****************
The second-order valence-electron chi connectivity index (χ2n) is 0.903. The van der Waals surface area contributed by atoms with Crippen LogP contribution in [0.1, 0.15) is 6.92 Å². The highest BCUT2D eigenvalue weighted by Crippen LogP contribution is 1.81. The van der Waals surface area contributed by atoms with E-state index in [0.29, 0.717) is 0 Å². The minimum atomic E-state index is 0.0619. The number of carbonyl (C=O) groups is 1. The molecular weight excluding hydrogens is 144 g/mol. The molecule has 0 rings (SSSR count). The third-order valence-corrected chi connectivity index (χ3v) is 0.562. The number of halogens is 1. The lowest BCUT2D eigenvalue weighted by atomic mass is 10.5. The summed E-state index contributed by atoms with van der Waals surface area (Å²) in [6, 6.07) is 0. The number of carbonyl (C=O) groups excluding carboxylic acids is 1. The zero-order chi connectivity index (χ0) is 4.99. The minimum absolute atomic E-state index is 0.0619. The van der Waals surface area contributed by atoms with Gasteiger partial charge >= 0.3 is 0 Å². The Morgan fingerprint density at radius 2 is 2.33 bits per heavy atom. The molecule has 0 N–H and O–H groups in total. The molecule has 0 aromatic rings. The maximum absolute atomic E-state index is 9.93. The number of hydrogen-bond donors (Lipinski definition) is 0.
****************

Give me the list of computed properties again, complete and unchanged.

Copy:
The second-order valence-electron chi connectivity index (χ2n) is 0.903. The van der Waals surface area contributed by atoms with Crippen LogP contribution in [0.1, 0.15) is 6.92 Å². The highest BCUT2D eigenvalue weighted by Crippen LogP contribution is 1.81. The van der Waals surface area contributed by atoms with E-state index in [0.29, 0.717) is 0 Å². The minimum atomic E-state index is 0.0619. The number of carbonyl (C=O) groups is 1. The molecular weight excluding hydrogens is 144 g/mol. The molecule has 0 rings (SSSR count). The third-order valence-corrected chi connectivity index (χ3v) is 0.562. The number of halogens is 1. The lowest BCUT2D eigenvalue weighted by atomic mass is 10.5. The summed E-state index contributed by atoms with van der Waals surface area (Å²) in [6, 6.07) is 0. The number of carbonyl (C=O) groups excluding carboxylic acids is 1. The zero-order chi connectivity index (χ0) is 4.99. The minimum absolute atomic E-state index is 0.0619. The van der Waals surface area contributed by atoms with Gasteiger partial charge >= 0.3 is 0 Å². The Morgan fingerprint density at radius 2 is 2.33 bits per heavy atom. The molecule has 0 N–H and O–H groups in total. The molecule has 0 aromatic rings. The maximum absolute atomic E-state index is 9.93. The number of hydrogen-bond donors (Lipinski definition) is 0.